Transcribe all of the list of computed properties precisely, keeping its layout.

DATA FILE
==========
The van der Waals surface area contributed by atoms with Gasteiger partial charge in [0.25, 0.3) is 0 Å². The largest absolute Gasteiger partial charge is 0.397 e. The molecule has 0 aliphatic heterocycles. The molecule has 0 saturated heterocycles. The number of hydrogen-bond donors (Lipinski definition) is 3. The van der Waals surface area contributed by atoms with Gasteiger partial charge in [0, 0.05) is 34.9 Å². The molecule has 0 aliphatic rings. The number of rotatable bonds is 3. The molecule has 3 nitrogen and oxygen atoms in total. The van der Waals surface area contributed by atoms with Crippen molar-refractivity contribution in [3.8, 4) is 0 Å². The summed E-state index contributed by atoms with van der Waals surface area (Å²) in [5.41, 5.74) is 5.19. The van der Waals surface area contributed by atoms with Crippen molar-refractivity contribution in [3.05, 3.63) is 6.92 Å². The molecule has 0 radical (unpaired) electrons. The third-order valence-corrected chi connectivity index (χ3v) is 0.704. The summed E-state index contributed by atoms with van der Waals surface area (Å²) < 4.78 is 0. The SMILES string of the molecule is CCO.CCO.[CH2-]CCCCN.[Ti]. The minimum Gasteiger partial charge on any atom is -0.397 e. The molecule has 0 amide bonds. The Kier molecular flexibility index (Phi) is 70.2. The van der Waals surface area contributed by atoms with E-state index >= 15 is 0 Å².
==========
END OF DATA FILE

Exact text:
The van der Waals surface area contributed by atoms with Gasteiger partial charge in [0.25, 0.3) is 0 Å². The largest absolute Gasteiger partial charge is 0.397 e. The molecule has 0 aliphatic heterocycles. The molecule has 0 saturated heterocycles. The number of hydrogen-bond donors (Lipinski definition) is 3. The van der Waals surface area contributed by atoms with Gasteiger partial charge in [0, 0.05) is 34.9 Å². The molecule has 0 aliphatic rings. The number of rotatable bonds is 3. The molecule has 3 nitrogen and oxygen atoms in total. The van der Waals surface area contributed by atoms with Crippen molar-refractivity contribution in [3.8, 4) is 0 Å². The summed E-state index contributed by atoms with van der Waals surface area (Å²) in [5.41, 5.74) is 5.19. The van der Waals surface area contributed by atoms with Crippen molar-refractivity contribution in [3.05, 3.63) is 6.92 Å². The molecule has 0 radical (unpaired) electrons. The third-order valence-corrected chi connectivity index (χ3v) is 0.704. The summed E-state index contributed by atoms with van der Waals surface area (Å²) < 4.78 is 0. The SMILES string of the molecule is CCO.CCO.[CH2-]CCCCN.[Ti]. The minimum Gasteiger partial charge on any atom is -0.397 e. The molecule has 0 amide bonds. The Kier molecular flexibility index (Phi) is 70.2. The van der Waals surface area contributed by atoms with E-state index >= 15 is 0 Å².